Unemployment claims shot to the highest level in years last week as the coronavirus pandemic continued to spread across the country, forcing businesses to shut down and lay off thousands of workers.
The Labor Department reported 281,000 new claims for unemployment insurance for the weeks of March 8, a spike of 70,000 from the previous week that the department said is “clearly attributable to impacts from the COVID-19 virus.”
The week marked the highest level of new claims since September, 2017, when 299,000 initial claims were filed. The uptick in claims has left some states including New York, California, Massachusetts, Ohio, Texas, and Illinois scrambling to face dwindling capital.
Some states were hit particularly hard as businesses in the restaurant and bar, retail, entertainment, travel, and hospitality industries are ordered to close temporarily to stem the spread of the virus, a respiratory illness that has infected more than 8,300 people in the U.S. and killed at least 147 patients.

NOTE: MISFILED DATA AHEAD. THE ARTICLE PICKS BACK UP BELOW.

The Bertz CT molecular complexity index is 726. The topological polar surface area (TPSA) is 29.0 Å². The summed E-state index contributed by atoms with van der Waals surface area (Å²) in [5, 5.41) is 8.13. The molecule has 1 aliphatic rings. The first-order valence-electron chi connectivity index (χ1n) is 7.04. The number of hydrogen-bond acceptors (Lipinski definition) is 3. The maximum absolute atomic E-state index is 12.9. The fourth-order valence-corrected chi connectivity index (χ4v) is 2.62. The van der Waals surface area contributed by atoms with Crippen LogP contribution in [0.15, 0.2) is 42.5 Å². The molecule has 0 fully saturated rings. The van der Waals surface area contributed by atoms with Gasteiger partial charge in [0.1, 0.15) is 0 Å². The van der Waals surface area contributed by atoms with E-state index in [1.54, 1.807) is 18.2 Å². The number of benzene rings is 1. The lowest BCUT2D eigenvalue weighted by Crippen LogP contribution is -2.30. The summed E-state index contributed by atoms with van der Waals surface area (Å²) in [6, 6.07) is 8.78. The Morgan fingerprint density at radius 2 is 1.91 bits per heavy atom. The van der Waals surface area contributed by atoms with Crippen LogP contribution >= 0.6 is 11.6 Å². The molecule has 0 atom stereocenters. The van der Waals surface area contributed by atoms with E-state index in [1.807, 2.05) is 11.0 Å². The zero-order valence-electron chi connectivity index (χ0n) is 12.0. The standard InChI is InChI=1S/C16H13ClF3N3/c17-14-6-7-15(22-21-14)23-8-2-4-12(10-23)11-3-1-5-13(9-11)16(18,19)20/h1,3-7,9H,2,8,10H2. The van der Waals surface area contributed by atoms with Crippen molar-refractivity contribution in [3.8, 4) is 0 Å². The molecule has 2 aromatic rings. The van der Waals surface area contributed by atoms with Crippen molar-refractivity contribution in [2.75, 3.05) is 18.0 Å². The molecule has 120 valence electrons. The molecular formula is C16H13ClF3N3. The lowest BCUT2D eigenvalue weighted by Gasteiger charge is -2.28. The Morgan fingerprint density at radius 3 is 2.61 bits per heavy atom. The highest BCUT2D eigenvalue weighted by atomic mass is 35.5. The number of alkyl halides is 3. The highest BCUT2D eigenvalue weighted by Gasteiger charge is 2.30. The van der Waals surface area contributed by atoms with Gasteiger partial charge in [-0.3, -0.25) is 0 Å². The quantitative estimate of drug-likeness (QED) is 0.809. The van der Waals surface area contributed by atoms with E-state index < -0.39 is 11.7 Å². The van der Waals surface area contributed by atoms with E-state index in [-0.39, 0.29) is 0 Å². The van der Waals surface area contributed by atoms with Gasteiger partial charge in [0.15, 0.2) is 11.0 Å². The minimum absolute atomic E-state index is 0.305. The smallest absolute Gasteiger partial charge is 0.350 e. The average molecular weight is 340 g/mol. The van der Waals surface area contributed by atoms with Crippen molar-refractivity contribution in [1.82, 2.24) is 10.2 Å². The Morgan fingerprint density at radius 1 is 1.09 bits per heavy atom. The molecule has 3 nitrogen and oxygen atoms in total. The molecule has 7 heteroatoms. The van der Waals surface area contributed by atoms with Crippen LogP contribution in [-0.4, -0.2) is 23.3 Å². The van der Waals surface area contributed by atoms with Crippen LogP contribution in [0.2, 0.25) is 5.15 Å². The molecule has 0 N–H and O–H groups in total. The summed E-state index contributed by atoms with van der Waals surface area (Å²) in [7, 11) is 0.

The rising numbers continued into this week, with Colorado seeing thousands of new unemployment insurance claims filed Monday, Tuesday, and Wednesday, compared to just 400 the previous Monday. About 15,000 people applied for unemployment benefits in New Jersey on Monday, compared to the usual level of about 1,250, and Pennsylvania saw 50,000 claims on Monday alone, compared to about 12,000 claims during the entire first week of March.
President Trump on Wednesday signed a second coronavirus aid package that includes $2 billion to state unemployment insurance programs. A massive $1 trillion “phase three” stimulus package still being worked on by congressional Republicans would include two rounds of direct payments to Americans totaling $250 billion each starting April 6.